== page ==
Current Research

How mothers evaluate and spread information related to child nutrition on social media
USDA
(Waring) 10/1/19-9/30/22
We will explore how mothers evaluate the veracity of child nutrition information they encounter on social media and examine factors influencing the spread of child nutrition misinformation in online social networks.

Development of an Instagram-delivered gestational weight gain intervention
UConn Institute for Collaboration on Health, Intervention, and Policy (InCHIP)
InCHIP Faculty/Researcher Seed Grant (Waring), 07/01/18-06/30/20
We propose to adapt our previously-developed online gestational weight gain intervention for delivery via Instagram. First, we will content analyze Instagram posts related to weight, diet, and physical activity during pregnancy, and identify post characteristics associated with greater engagement. Second, we will survey pregnant women to solicit feedback on the proposed intervention. Third, we will conduct a 2-week pre-pilot to assess feasibility and obtain women’s feedback under real use conditions.

The Healthy Moms Study: Comparison of a Post-Partum Weight Loss Intervention Delivered Via Facebook or In-Person Groups
NIH/NHLBI
1R34HL136979 (Waring), 05/15/2017-03/31/2020
We will conduct a pilot randomized trial with overweight or obese post-partum women comparing delivery of a post-partum weight loss intervention via Facebook or in-person group sessions to assess the feasibility of the Facebook-delivered intervention. In pre-pilot and post-intervention focus groups, we will solicit women’s feedback on posts with low engagement, and will iteratively refine these posts to make them more engaging. We will also develop procedures for measuring time on Facebook to participate in the intervention.

FB + Friends: Mentoring in mHealth and Social Networking Interventions for CVD Risk Reduction
NIH
1K24HL124366-01A1, (Pagoto) 02/1/18-03/31/20
The purpose of this study is to test ways to leverage mobile technologies and social media to increase the impact, scalability, cost-effectiveness, and dissemination potential of lifestyle interventions that reduce cardiovascular disease (CVD) risk. Mobile technology and social media have the potential to reduce the intensity of traditional prevention interventions and enhance outcome by delivering behavioral strategies in-the-moment and by connecting patients other patients to generate better communication and a social support system for lifestyle changes.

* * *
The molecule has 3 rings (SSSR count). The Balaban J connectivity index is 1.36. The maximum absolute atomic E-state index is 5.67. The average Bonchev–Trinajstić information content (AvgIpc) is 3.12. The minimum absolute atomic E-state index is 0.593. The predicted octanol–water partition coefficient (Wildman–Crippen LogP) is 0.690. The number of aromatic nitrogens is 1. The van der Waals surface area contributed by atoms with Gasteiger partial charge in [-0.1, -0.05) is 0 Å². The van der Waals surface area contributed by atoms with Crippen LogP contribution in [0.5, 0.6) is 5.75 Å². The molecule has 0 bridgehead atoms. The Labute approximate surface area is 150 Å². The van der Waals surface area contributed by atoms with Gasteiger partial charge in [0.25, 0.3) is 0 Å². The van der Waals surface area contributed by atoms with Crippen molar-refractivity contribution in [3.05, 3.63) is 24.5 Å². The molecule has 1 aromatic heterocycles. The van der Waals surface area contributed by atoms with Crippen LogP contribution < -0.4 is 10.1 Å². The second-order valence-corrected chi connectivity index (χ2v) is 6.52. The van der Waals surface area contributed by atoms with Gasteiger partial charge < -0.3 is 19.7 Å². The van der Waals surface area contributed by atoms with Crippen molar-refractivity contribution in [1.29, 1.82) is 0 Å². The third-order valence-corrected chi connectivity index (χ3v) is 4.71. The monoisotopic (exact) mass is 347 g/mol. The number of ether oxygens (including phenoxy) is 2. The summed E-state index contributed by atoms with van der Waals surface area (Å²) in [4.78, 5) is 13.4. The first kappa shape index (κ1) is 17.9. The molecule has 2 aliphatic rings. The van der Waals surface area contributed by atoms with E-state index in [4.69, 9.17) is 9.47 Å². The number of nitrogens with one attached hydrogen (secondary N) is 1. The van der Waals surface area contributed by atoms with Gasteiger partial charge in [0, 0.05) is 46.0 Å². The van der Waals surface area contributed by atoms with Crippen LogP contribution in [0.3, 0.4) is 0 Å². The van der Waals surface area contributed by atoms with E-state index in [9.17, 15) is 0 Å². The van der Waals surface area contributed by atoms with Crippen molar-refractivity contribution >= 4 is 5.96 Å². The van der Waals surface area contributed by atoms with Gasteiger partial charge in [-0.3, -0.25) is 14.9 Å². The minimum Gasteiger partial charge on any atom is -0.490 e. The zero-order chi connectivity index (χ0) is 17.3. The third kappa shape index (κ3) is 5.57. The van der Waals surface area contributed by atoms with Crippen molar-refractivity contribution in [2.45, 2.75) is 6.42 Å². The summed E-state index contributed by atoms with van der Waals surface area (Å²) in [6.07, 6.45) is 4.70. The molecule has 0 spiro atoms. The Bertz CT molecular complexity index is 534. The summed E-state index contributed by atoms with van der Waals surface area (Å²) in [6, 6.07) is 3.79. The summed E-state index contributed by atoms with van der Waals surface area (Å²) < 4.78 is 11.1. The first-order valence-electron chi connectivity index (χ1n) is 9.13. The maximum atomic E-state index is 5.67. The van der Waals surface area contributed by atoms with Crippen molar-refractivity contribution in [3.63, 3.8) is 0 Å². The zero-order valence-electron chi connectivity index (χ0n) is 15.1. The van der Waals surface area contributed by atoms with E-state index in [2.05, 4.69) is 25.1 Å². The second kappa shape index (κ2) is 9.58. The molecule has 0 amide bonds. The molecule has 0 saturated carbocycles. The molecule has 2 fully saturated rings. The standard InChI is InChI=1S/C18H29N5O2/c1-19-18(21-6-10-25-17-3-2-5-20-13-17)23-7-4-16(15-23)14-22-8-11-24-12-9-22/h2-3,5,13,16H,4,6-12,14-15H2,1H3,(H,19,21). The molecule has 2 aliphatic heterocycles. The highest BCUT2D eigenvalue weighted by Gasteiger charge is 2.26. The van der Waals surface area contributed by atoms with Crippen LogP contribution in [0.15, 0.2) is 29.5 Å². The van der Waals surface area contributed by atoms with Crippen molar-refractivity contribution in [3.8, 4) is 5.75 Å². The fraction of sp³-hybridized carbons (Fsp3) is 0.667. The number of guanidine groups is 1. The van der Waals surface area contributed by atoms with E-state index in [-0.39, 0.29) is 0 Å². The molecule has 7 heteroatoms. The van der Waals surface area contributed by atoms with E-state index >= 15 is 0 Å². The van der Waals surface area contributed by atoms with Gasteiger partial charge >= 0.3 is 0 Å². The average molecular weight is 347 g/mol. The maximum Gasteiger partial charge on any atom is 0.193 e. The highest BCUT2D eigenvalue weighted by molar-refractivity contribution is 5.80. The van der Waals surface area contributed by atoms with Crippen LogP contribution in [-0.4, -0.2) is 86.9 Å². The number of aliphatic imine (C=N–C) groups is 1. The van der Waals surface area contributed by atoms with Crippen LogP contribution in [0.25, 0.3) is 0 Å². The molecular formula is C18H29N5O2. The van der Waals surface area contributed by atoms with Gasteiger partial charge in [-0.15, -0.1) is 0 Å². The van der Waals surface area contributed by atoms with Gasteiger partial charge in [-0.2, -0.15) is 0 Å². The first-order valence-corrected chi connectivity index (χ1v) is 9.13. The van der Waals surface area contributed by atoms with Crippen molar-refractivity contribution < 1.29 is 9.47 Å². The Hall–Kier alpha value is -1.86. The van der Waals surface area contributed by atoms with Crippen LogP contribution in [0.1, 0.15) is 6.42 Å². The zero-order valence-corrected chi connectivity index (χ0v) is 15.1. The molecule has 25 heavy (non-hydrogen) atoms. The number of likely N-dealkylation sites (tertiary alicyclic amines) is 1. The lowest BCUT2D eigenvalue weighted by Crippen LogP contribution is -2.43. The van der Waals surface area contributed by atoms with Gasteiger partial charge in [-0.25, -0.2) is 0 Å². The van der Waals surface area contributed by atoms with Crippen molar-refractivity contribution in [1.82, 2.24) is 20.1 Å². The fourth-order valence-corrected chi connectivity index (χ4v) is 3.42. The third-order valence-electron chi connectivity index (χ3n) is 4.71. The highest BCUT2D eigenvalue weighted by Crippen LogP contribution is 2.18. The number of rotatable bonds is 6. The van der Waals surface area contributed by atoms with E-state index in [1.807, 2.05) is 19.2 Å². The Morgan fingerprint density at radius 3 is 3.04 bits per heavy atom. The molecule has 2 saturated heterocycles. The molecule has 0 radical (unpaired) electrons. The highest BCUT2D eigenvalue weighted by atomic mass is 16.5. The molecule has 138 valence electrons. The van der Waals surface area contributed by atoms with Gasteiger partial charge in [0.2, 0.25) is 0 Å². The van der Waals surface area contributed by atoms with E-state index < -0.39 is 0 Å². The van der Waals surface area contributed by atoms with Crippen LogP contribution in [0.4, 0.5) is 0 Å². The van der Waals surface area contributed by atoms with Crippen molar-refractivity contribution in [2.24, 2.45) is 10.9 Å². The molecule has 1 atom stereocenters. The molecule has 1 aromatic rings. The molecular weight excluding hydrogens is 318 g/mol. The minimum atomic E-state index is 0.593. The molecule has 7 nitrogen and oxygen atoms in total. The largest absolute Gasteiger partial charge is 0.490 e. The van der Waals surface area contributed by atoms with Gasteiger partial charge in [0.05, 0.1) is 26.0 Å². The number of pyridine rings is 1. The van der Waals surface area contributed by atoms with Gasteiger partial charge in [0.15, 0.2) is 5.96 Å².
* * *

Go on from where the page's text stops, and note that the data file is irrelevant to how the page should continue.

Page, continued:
Get Social: Randomized Trial of a Social Network Delivered Lifestyle Intervention
NIH/NIDDK
1R01DK103944-01A1, (Pagoto) 09/25/15-07/31/19
The purpose of this project is to conduct a non-inferiority trial to compare a lifestyle intervention delivered entirely via private groups on the online social network Twitter to a traditional in-person group-based lifestyle intervention. We will also compare the costs of the interventions, and explore predictors of weight loss in the online social network condition.

Likes Pins and Views: Engaging Moms on Teen Indoor Tanning Thru Social Media
NIH
1R01CA192652-01, (Pagoto) 6/1/15-4/30/20
This study proposes to develop and evaluate the effectiveness of a social media indoor tanning campaign to decrease mothers’ permissiveness for, and prevalence of, indoor tanning by daughters and increase mothers’ support for policy restrictions on indoor tanning by minors to improve the effectiveness of indoor tanning regulations.

RELAX:  A mobile application suite targeting obesity and stress
NIH
1R01HL122302-01A1, (Pagoto) 12/14-11/17
The purpose of this proposal is to develop and test the feasibility and proof-of-concept of RELAX Application Suite (AS), a mobile-, cloud- and web-based companion to a brief visit lifestyle intervention for obese individuals. RELAX-AS will be designed to reduce clinical visit time and cost by identifying and displaying behavior patterns that account for the greatest deviations in energy balance.